Baldwin’s tart observations — and futile efforts at counseling — are sharply written and impeccably delivered, but he’s acting up a storm in a vacuum. Page is badly miscast, never credibly inhabiting her role as a boyfriend-stealing narcissist. Even worse, Gerwig’s Sally emerges as the dumbest woman on the planet, given the way she constantly throws Jack into Monica’s arms, with no apparent awareness of the temptations that surely will result.

Additionally, as a couple, Eisenberg and Gerwig evoke echoes of the characters Allen and Diane Keaton played in Annie Hall, and the comparison does this film’s young actors no favors.

Still elsewhere, retired avant-garde opera director Jerry (Allen, in an acting role) and his wife (Judy Davis) have just arrived in Rome, to meet the charming young Italian (Flavio Parenti, as Michelangelo) who has swept their daughter (Alison Pill, as Hayley) off her feet. Retirement doesn’t suit Jerry, and his eyebrows shoot up after hearing the gorgeous singing voice of Michelangelo’s father, Giancarlo (renowned tenor Fabio Armiliato), an undertaker by trade.

There’s only one problem: Much like the amphibian who’d perform solely for his owner — and nobody else — in the classic Warner Bros. cartoon One Froggy Evening, Giancarlo’s dulcet tones emerge only when in the shower. At all other times, he simply cannot recapture that vocal magic.

Allen’s Jerry snaps off a wonderful series of snarky one-liners, but they can’t mask the fact that this single-note concept is belabored at far too great a length, with a wholly anticipated payoff that delivers no surprises and therefore feels underwhelming. More crucially, this saga’s focus on water-soaked arias pulls us away from Hayley and Michelangelo, whose pending marriage seems in genuine trouble, due to Jerry’s meddling ... and this detail is left unresolved.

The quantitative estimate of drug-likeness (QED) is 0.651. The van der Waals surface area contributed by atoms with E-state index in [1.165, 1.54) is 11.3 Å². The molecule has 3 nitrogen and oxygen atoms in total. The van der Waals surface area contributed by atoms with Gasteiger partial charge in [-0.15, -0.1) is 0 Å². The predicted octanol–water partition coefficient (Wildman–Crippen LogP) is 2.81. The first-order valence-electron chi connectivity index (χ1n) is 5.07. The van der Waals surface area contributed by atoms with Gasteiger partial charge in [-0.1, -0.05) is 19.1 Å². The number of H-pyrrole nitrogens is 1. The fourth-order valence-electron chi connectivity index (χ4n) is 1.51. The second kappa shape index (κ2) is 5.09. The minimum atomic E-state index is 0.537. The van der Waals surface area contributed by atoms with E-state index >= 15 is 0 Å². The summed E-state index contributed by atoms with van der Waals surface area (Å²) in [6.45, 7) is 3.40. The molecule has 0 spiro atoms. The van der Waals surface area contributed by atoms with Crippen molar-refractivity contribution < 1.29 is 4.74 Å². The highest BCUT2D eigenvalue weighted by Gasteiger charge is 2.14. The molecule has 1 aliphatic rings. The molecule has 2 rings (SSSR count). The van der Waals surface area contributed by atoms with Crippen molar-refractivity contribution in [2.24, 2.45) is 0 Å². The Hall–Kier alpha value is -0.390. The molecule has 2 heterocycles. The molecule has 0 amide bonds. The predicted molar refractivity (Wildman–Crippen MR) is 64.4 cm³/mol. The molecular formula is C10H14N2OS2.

The most satisfying and sharply observed segment, by far, stars Roberto Benigni as Leopoldo Pisanello, a dull-as-dishwater office drone who never can get his co-workers or family members to pay attention to his views on politics, religion and anything else that crosses his mind. Then, on an otherwise ordinary morning, Leopoldo finds himself the center of a paparazzi squadron, with reporters, photographers and TV news anchors hanging on his every word.

And I mean his every word, no matter how trivial: What did you eat for breakfast? Do you wear boxers, or briefs? Rome’s most gorgeous young women pass telephone numbers, hoping to bed him; Leopoldo and his wife find themselves invited to every dignitary-laden, high-society function that comes along.

This is, of course, a shrewd indictment of the way modern media has made vacuous individuals “famous for being famous,” thus shoving aside important world news in favor of puff pieces reflecting on the state of Paris Hilton’s wardrobe, or whether Lindsey Lohan will complete her court-ordered rehabilitation. We’re all complicit in this travesty; if we didn’t lap up this thin gruel of faux celebrity, media outlets would stop serving it.

Benigni’s frightened, puzzled and suspicions reactions are priceless, as he confronts and attempts to deal with these stalkers. Better still, of course, is the moment he begins to believe in his own puffed-up importance; the comic timing present in this transformation is equally funny.

Taken collectively, most of these four stories contain plot contrivances that once again play to Allen’s male-oriented fantasies of gorgeous young women throwing themselves at ordinary dweebs who often are decades older. That note, as well, has been overplucked in his many films ... although it’ll probably play just fine with the more tolerant continental sensibilities regarding extra-marital dalliances.

More intriguing, perhaps, is Allen’s clever juxtaposition of time. These stories are cross-cut in equal doses, but they unfold at different rates. Milly and Antonio experience their respective epiphanies in a single afternoon, while the Jack/Sally/Monica triptych occupies weeks, if not months; the other two segments play out over days, if not weeks. That’s a bit disorienting, although not unpleasantly so.

Ultimately, To Rome with Love emerges as an engaging appetizer that leaves us wanting a more substantial main course. Granted, Allen wasn’t likely to achieve another “Midnight in Paris” right away, but you never really know; he has re-invented his career many times over, at this point.

Next time, then ... who knows?